To Vaccinate or Not: The Relative Impact of Attitudes Toward Autism Spectrum Disorders and the Ability to Interpret Scientific Information on Vaccination Decisions

Int J Environ Res Public Health. 2020 Apr 8;17(7):2542. doi: 10.3390/ijerph17072542.

Abstract

Background: This pilot study investigated vaccine decision making, i.e., the relationships between knowledge and attitudes towards autism spectrum disorders (ASD), scientific literacy, attitudes toward the (MMR) vaccine, and children's MMR vaccination status.

Methods: A sample of 132 parents and expectant parents (mean age 38.40 years; >60% with university education) participated in a survey where they were asked about their knowledge of ASD, attitudes towards ASD and MMR, and their children's MMR vaccine status. The participants also completed a standardized science test (The American College Test) to test their scientific literacy.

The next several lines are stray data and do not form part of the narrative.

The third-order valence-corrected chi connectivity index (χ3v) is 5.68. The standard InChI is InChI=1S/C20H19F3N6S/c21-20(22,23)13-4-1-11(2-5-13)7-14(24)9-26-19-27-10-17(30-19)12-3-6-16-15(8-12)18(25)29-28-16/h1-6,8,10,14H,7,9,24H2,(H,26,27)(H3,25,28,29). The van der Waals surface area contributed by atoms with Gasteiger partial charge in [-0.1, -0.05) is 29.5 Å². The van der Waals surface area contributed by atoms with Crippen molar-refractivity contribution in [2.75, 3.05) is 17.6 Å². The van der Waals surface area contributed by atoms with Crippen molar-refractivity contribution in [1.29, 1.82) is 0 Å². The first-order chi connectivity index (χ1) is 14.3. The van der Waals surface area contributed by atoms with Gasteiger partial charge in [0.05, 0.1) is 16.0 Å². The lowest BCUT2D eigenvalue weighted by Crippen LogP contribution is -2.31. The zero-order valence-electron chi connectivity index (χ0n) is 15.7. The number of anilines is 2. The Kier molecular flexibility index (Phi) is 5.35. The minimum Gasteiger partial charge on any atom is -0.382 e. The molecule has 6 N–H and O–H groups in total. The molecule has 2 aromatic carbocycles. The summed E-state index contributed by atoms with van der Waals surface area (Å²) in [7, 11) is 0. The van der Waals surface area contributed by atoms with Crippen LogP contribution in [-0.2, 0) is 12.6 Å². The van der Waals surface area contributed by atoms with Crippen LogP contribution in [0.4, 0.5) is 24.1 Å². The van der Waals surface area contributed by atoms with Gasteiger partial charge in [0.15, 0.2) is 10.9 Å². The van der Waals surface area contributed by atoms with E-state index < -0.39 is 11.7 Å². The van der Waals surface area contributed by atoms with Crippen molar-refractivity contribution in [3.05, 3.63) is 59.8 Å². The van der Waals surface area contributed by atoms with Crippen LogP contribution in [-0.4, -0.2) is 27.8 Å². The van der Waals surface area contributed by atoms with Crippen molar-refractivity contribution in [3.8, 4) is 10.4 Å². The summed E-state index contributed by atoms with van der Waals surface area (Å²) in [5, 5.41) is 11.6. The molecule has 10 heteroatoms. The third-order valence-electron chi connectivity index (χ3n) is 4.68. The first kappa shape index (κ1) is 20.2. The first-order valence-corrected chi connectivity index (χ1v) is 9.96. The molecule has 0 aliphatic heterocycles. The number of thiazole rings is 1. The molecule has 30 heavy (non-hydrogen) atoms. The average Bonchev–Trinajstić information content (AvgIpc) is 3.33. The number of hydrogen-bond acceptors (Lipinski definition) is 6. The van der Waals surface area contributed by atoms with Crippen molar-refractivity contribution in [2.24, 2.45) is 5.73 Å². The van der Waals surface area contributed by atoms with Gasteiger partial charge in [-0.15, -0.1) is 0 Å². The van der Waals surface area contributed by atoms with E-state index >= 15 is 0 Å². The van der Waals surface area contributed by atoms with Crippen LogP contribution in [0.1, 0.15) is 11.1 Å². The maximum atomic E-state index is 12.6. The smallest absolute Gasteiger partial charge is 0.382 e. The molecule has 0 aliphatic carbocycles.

Results: Knowledge of ASD was positively correlated with attitudes towards ASD. Attitudes towards ASD were positively correlated with scientific literacy and attitudes towards MMR. Attitudes towards MMR were positively correlated with MMR vaccine status (i.e., vaccination decision).

Discussion: Factors other than scientific literacy seem to contribute towards children's MMR vaccine status such as attitudes towards MMR. However, these are preliminary findings and need to be interpreted with caution.

Keywords: ASD; MMR; attitudes; autism spectrum disorder; measles; mumps; rubella; scientific knowledge; vaccine.